Maximising trust in the workplace

Trust is a basic ingredient for any good relationship – and that includes relationships in the workplace and between employee and employer. A lack of trust in the workplace is a serious problem and when lost, trust can be difficult to rebuild.

Many organisations seek to empower employees by ‘up-ending the hierarchy’, reversing the traditional hierarchical pyramid and trusting customer-facing staff to make decisions.

However, this attractive, people-focused solution does not ensure that an organisation will develop a culture of trust. There are plenty of examples of successful organisations that have been led by despotic leaders who, despite their personal failings, have managed to instil a culture of trust in their employees.

There is no simple answer, and up-ending the hierarchy is no necessarily the path that organisations should take, as the solution depends on the company and the market that it is in. But it is important that a trusting culture is developed that matches the organisation’s market requirements.

The operating environment in which an organisation exists needs to be clearly defined so that a culture is created which is able to support the needs of that operating environment. This will result in the organisation creating trust that is specific to the business and its market and built with a purpose – rather than just because it is a nice thing to have.

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If we were to take the innovative and creative environment of a fashion house and establish a military-style management culture, the creativity of employees would probably be stifled and both design and product would flounder.

To be creative, staff need to feel supported and to be confident of that support. Empowered autonomy ensures the success of this type of organisation and allows staff to operate in a free, creative way without fearing for their position or prospects.

In the financial services sector, however, trust and the mechanisms for delivering it may be quite different from that of the empowered fashion house. To ensure that high-quality customer service is delivered in the most effective way, frontline staff in a financial company rely on defined boundaries and structured mechanisms within a hierarchy.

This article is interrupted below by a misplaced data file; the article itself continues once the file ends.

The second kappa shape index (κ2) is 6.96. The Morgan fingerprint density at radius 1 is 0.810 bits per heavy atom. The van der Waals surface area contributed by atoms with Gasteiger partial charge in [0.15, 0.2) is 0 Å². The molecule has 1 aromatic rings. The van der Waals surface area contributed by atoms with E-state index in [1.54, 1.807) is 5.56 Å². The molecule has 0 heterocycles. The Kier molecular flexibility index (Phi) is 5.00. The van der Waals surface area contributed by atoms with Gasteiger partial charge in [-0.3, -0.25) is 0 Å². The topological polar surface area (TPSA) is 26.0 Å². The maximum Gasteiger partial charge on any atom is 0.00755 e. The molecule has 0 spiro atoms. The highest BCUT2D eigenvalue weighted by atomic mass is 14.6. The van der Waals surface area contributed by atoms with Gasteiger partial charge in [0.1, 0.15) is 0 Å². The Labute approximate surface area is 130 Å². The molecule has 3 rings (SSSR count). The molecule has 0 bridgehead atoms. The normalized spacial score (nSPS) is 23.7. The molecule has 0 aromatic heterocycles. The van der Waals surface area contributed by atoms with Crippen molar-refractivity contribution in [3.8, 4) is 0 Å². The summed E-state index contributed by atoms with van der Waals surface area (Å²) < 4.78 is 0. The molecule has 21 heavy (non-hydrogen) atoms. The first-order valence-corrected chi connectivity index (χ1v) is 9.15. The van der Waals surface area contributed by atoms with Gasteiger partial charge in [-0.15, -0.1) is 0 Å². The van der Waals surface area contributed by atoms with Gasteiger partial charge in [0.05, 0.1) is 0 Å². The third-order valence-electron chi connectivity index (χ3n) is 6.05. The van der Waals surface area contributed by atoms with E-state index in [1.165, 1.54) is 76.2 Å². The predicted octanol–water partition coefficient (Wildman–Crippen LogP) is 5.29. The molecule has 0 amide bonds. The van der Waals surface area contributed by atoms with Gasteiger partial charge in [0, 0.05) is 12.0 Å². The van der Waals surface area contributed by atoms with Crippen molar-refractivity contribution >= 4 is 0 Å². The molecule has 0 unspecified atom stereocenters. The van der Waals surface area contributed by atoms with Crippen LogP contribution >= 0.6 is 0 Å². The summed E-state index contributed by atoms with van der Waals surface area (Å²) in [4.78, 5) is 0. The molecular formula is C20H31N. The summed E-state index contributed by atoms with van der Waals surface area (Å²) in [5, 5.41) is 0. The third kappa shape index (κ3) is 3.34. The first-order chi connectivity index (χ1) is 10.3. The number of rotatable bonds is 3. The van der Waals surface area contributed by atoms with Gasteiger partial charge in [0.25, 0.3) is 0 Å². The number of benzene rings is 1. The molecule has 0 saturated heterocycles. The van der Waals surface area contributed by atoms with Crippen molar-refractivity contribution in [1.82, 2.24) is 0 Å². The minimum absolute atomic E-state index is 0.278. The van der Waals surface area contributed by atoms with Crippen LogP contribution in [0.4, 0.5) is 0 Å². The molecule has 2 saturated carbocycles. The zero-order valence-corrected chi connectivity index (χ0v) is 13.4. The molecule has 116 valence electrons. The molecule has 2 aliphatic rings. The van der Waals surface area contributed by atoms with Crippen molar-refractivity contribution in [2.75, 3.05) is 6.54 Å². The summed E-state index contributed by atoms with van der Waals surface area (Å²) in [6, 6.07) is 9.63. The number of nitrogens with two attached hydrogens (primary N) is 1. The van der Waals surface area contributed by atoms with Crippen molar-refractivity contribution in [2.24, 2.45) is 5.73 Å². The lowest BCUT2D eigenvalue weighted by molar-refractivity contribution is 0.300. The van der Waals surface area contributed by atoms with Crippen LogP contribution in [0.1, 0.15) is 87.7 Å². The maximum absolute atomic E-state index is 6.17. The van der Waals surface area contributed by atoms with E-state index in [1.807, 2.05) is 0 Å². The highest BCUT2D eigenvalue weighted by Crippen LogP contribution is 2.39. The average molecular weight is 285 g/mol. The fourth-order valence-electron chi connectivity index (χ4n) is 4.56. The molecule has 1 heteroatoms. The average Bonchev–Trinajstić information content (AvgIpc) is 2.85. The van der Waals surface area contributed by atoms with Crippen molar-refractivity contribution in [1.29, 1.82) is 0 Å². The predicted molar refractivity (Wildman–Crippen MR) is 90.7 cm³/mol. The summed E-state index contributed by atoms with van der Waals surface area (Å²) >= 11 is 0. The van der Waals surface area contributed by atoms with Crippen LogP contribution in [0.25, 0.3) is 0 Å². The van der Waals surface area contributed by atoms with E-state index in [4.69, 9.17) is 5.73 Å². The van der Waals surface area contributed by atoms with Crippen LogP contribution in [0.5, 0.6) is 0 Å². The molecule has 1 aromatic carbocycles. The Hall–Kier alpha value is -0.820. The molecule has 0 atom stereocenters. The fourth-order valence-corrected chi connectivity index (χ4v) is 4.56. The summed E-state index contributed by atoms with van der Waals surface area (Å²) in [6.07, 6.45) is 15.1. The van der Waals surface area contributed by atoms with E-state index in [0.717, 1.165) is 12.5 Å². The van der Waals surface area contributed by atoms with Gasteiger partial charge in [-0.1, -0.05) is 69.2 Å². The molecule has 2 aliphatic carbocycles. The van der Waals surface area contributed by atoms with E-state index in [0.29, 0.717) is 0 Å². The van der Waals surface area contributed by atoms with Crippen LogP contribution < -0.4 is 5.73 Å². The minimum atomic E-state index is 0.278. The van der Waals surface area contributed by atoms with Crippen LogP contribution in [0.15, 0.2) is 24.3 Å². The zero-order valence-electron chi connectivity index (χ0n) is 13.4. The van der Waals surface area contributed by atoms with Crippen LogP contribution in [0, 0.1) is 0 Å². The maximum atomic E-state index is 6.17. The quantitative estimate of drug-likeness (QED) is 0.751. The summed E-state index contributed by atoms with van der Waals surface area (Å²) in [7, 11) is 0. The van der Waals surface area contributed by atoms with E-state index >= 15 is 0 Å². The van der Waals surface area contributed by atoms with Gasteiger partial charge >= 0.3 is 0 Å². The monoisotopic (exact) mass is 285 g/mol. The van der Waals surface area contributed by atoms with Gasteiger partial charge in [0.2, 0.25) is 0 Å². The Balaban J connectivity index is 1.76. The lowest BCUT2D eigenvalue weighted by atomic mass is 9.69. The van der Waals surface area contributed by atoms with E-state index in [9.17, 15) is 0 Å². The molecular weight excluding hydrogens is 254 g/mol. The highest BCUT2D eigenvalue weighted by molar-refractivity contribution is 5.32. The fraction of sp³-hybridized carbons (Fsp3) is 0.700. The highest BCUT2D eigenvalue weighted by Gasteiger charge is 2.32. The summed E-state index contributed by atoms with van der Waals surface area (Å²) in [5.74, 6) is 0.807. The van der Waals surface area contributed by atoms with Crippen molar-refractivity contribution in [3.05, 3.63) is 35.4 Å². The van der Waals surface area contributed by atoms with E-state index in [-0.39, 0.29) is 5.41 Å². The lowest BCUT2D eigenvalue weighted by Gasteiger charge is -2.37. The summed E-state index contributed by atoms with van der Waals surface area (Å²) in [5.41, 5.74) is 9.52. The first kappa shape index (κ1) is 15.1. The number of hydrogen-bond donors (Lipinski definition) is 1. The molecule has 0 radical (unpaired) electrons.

Above customer-facing frontline staff there will be a structured operation of product and systems development which ensures consistency of delivery and high-quality service to customers. This operating environment is fundamentally different from that of the fashion house as it is rigorously regulated. Trust in this organisation comes from security and confidence in the certainty of its structures and accountability.

These are just two examples of the many business environments, and it is imperative that organisations identify what their own operating environments need – in these cases certainty and security or freedom and space. Each organisation should develop its own template for trust, whether it targets individuals or the company as a whole.

A basis for learning
A common strand in a trusting environment is that learning can take place through experience. Underpinning learning is the importance of recognising and gathering data such as bad sales figures or negative customer feedback.

Feeling secure enough to recognise and gather such data and feeling able to challenge it, creates an environment where learning and modification can occur. This means that, rather than harbouring a culture of defensiveness, difficult conversations can happen without any party feeling blamed or chastised.

As customer expectations alter, employees need to be able to react quickly. It is, therefore, vital that inter-departmental and inter-organisational dealings are swift, trusting and effective. The only way to ensure this happens it to foster effective working relationships that enable employees to continually improve and correct errors cross-functionally.

Employees should be empowered to speak directly to colleagues across departmental boundaries as eroding cross-functional barriers helps to avoid long-winded, time-consuming and expensive communications processes, which may result in confusion, suspicion and lack of trust.

Just as no two pairs of eyes are the same, there are no two identical business environments.

Whether the development of a culture appropriate to the operating environment is achieved through establishing a hierarchy or by upending it, the approach is contingent upon developing a continuum of trust, confidence, risk-taking and support, and aligning the personal development of employees to this continuum. 

Failure to recognise the importance of trust in the workplace can undermine organisational effectiveness, breed stakeholder resentment and add another nail of cynicism to the coffin of corporate integrity.

Godfrey Owen is deputy chief executive of people development organisation Brathay

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